Sat, Mar 15, 2008 - Page 12 News List

Outgoing minister says he has no regrets


Outgoing Minister of Finance Ho Chih-chin (何志欽) yesterday said he had no regrets about stepping down.

"Having served the country is the biggest source of pride in my life," Ho told finance officials at a farewell party at the ministry yesterday.

Expressing his gratitude to his subordinates at the ministry, Ho said that he was proud to have played a part in the ministry's achievements in striking a balance between the government's revenue and expenditure.

After years of deficits, the central government had a NT$16.6 billion (US$540 million) surplus in 2006 and a NT$68 billion surplus last year under his 20-month tenure, said Ho, who had given up his US citizenship before taking the post.

After taking some rest, Ho said, he may choose to resume his teaching job at National Taiwan University.

Acting finance minister Lee Ruey-tsang (李瑞倉), who hosted the party, said that Ho's tax expertise had made great contributions to the ministry.

"It will be very difficult for taxpayers to evade taxes once the ministry's new taxation system has been fully implemented," he said.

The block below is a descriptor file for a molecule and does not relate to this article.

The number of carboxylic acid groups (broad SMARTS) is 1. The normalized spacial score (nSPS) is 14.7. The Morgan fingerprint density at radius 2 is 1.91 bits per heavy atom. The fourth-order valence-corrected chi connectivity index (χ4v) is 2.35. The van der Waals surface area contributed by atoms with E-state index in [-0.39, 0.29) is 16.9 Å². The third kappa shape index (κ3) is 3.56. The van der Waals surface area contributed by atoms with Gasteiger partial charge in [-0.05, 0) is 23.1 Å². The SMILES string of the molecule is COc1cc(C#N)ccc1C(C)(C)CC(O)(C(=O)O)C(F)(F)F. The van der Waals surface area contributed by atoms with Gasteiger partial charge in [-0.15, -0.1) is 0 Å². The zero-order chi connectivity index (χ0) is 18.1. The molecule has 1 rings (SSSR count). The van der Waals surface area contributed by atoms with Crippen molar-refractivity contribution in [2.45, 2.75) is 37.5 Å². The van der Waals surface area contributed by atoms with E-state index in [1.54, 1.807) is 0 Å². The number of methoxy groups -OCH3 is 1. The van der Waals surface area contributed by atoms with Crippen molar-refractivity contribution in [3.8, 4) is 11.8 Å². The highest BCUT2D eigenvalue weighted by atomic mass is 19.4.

The new system, which had been facilitated under Ho's leadership, will enhance efficiency in tracking earnings for taxation, Lee said.

Meanwhile, Premier Chang Chun-hsiung (張俊雄) said yesterday that his decision to approve Ho's resignation a day earlier had been made reluctantly.

Chang said he had rejected several previous resignation letters Ho had tendered for various reasons, but approved the latest one because he agreed with Ho that he had to take responsibility for a scuffle that broke out at Democratic Progressive Party presidential candidate Frank Hsieh's (謝長廷) campaign headquarters on Wednesday.

Chang made the remarks in response to a report in the Chinese-language China Times that the premier had rebuked Ho immediately after the incident, prompting Ho to resign the next day.

Giving in to pressure from four Chinese Nationalist Party (KMT) lawmakers, Ho had accompanied the lawmakers on a visit to Hsieh's campaign headquarters in Taipei.

The lawmakers visited the campaign office, located in a building belonging to First Financial Holding Co (第一金控), in an attempt to determine whether the state-run bank had illegally waived the rental fees for the office.

The legislators' intrusion triggered strong displeasure among Hsieh's supporters, who considered the move provocative. Physical clashes broke out when the supporters tried to prevent the lawmakers from leaving the building under police escort.

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